In “The Simpsons” episode titled “Lisa vs. Malibu Stacy,” Lisa Simpson challenges Malibu Stacy creator Stacy Lovell to create a toy doll that serves as positive doll role model for young girls. After receiving a positive review by the local TV anchor, the Lisa Lionheart doll looks to be the next toy of the season until the toy company that now owns Malibu Stacy releases a version of its doll, which features a new hat. The ebb and flow of the fictional Lisa Lionheart is not too far removed from the swings that the U.S. hard cider market has faced.

“Hard cider performs very similarly to flavored malt beverages and tends to have some faddish qualities,” says Brian Sudano, managing partner at New York-based Beverage Marketing Corporation (BMC). “When cider was growing very rapidly, a lot of the major brewers entered the category and spent tremendous amounts of money advertising brands in the category, between $65 and $70 million. This drove tremendous interest in the segment but volume growth was large in percentage terms but not absolute volume, [suggesting] the American consumer was not ready to adopt cider in a meaningful way. Not surprisingly, spending slowed and volume eventually began to decline.”

Compared with other segments in the beer market, hard cider remains niche. Chicago-based Information Resources Inc. (IRI) reports the segment registered sales of $428.2 million in total U.S. multi-outlets with convenience for the 52 weeks ending Dec. 29, 2019, a decline of 2.2 percent. In fact, the only beer segments with fewer dollar sales than hard cider are non-alcohol ($131.9 million) and assorted ($39.9 million).

As BMC’s Sudano notes, performance of hard ciders has been inconsistent. IRI data for the 52 weeks ending Dec. 30, 2018, showed that dollar sales were up 10.1 percent. However, the year prior, dollar sales were down 3.1 percent for the 52 weeks ending Dec. 31, 2017, IRI data shows. With such fluctuations, experts note that the key to returning the beer segment to growth lies in health and wellness and appealing to consumers connected with that trend.

Top hard ciders

(Brand family)

  Dollar Sales % Change vs. Prior Year Case Sales % Change vs. Prior Year
Angry Orchard $220,101,608 -10.2 5,955,050 -11
Bold Rock $27,816,173 8.4 757,836 11.6
Strongbow $16,294,817 -28 435,771 -27.5
2 Towns $14,306,343 17.9 233,818 23.7
Austin Eastciders $12,387,504 11.6 294,488 13.2
Stella Artois Cidre $12,291,334 -20.8 349,603 -20.6
Ace $11,523,120 12.5 269,839 14.7
Crispin $8,523,508 6.7 212,476 12.8
Woodchuck $7,284,130 12.4 177,612 8.2
Citizen Cider $6,486,687 22.8 123,194 21.5
Total sales* $428,258,703 -2.2 10,656,244 -4.5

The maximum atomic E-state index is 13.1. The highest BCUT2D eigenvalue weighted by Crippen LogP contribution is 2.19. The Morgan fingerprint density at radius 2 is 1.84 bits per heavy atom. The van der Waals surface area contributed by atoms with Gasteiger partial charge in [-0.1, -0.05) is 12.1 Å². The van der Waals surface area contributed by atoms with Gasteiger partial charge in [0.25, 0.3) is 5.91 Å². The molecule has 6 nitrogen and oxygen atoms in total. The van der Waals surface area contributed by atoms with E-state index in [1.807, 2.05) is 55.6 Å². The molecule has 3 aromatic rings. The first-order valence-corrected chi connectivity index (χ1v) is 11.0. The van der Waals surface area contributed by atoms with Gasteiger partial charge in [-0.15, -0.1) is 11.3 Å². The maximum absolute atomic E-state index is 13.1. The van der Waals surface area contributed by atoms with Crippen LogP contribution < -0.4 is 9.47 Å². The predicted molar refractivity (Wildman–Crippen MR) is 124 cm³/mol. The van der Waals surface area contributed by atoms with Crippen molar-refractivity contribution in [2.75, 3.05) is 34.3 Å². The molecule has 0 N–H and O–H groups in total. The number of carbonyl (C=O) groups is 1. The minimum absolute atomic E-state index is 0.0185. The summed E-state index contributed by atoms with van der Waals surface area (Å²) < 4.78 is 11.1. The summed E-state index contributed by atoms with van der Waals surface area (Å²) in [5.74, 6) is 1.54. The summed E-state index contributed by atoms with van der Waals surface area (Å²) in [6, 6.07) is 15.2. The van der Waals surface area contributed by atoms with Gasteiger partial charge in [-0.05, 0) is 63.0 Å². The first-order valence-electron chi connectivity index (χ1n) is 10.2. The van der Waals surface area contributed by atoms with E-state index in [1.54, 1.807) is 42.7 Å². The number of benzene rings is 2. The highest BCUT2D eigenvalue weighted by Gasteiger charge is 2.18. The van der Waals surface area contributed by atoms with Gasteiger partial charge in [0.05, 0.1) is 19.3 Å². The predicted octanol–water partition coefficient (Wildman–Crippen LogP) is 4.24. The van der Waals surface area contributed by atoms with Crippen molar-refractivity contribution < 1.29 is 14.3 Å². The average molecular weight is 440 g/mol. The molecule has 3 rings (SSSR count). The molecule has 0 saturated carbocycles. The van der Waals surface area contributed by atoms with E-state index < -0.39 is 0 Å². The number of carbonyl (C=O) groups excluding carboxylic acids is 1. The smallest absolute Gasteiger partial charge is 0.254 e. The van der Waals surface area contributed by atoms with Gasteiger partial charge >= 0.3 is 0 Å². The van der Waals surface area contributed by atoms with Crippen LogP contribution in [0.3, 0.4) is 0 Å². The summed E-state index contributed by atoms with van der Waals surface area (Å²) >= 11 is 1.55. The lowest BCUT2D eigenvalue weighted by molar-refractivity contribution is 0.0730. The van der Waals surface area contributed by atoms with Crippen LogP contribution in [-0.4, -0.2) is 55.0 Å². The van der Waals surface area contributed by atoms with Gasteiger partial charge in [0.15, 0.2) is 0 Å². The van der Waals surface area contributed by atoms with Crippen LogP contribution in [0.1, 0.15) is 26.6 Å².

*Includes brands not listed.

Source: Information Resources Inc. (IRI), Chicago. Total U.S. supermarkets, drug stores, gas and convenience stores, mass merchandisers, military commissaries, and select club and dollar retail chains for the 52 weeks ending Dec. 29, 2019.

“The category needs to recruit a new group of consumers and include products that meet with consumers current demands centered [on] health and wellness,” Sudano says. “This includes low calories and all natural ingredients among other things.”

The analyst notes that hard ciders current calorie counts have hampered its recent growth. “High calorie level is fighting against consumer’s desire for healthier, less guilt, beverage alcohol,” Sudano says.

Similar to flavored malt beverages, the performance of the hard cider segment has been dependent upon sales of top brand families. For hard ciders, the Angry Orchard brand family, a brand of Boston-based The Boston Beer Co., accounts for more than 50 percent of the market’s dollar share. However, dollar sales for the brand took a step back, declining 10.2 percent for a total of $220.1 million in sales for the 52 weeks ending Dec. 29, 2019, according to IRI data.

Sudano also highlights the impact that major brands have on the performance of hard ciders. “Macro ciders performance has been driven by new ‘hot’ flavor,” he says. “As the cider industry is highly concentrated, macro ciders drive the category in general.”


Extending for growth

To encourage consumers to enter or remain buyers within the hard cider segment, Sudano notes that it is important for a product to deliver on various attributes to succeed.

Although health and wellness will remain an attribute that the market likely will need to address, the market research analyst also points to the importance of flavor innovation.

“The cider category performs similarly to flavored malt beverages,” Sudano says. “For the most part, the category will be driven by new flavor extensions.”

Corvallis, Ore.-based 2 Towns Ciderhouse embraced this approach when it released its seasonal Hollow Jack’D, an 8.4 percent alcohol-by-volume limited-release hard cider. The limited-edition hard cider was a combination of fresh-pressed apples, locally sourced caramelized pumpkins, cloves, nutmeg and sweet potatoes, the company says.

Vermont Cider Co., Middlebury, Vt., also looked to expand its portfolio with release of Woodchuck Hard Cider 802 Collection Kinda Cloudy Hard Cider. An unfiltered, semi-sweet variety, Kinda Cloudy was crafted to resemble the classic farm stand cider, the company says. The cider has a medium-bodied mouthfeel, showcasing notes of refreshing apple, subtle hints of Champagne, and a slight tartness at the finish, it adds. BI